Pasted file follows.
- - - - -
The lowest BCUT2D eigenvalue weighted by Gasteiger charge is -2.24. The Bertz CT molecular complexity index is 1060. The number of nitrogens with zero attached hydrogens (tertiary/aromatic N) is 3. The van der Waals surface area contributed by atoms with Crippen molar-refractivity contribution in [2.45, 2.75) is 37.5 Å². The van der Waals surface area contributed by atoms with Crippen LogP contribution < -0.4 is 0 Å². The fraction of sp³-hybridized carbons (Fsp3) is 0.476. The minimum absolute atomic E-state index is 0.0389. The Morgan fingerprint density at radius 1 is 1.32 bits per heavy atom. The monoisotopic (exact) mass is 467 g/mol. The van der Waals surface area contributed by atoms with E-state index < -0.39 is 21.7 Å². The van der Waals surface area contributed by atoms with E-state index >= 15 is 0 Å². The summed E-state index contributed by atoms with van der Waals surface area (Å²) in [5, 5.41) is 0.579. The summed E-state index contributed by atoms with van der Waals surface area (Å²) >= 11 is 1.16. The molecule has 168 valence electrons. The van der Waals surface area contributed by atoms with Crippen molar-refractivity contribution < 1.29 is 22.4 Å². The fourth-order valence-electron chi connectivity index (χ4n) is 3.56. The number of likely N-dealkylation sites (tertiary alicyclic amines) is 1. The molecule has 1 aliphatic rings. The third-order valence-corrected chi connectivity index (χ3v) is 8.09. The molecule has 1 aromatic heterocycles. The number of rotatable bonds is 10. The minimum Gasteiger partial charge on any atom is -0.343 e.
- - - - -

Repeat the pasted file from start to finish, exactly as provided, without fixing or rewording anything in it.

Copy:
The lowest BCUT2D eigenvalue weighted by Gasteiger charge is -2.24. The Bertz CT molecular complexity index is 1060. The number of nitrogens with zero attached hydrogens (tertiary/aromatic N) is 3. The van der Waals surface area contributed by atoms with Crippen molar-refractivity contribution in [2.45, 2.75) is 37.5 Å². The van der Waals surface area contributed by atoms with Crippen LogP contribution < -0.4 is 0 Å². The fraction of sp³-hybridized carbons (Fsp3) is 0.476. The minimum absolute atomic E-state index is 0.0389. The Morgan fingerprint density at radius 1 is 1.32 bits per heavy atom. The monoisotopic (exact) mass is 467 g/mol. The van der Waals surface area contributed by atoms with E-state index < -0.39 is 21.7 Å². The van der Waals surface area contributed by atoms with E-state index >= 15 is 0 Å². The summed E-state index contributed by atoms with van der Waals surface area (Å²) in [5, 5.41) is 0.579. The summed E-state index contributed by atoms with van der Waals surface area (Å²) >= 11 is 1.16. The molecule has 168 valence electrons. The van der Waals surface area contributed by atoms with Crippen molar-refractivity contribution < 1.29 is 22.4 Å². The fourth-order valence-electron chi connectivity index (χ4n) is 3.56. The number of likely N-dealkylation sites (tertiary alicyclic amines) is 1. The molecule has 1 aliphatic rings. The third-order valence-corrected chi connectivity index (χ3v) is 8.09. The molecule has 1 aromatic heterocycles. The number of rotatable bonds is 10. The minimum Gasteiger partial charge on any atom is -0.343 e.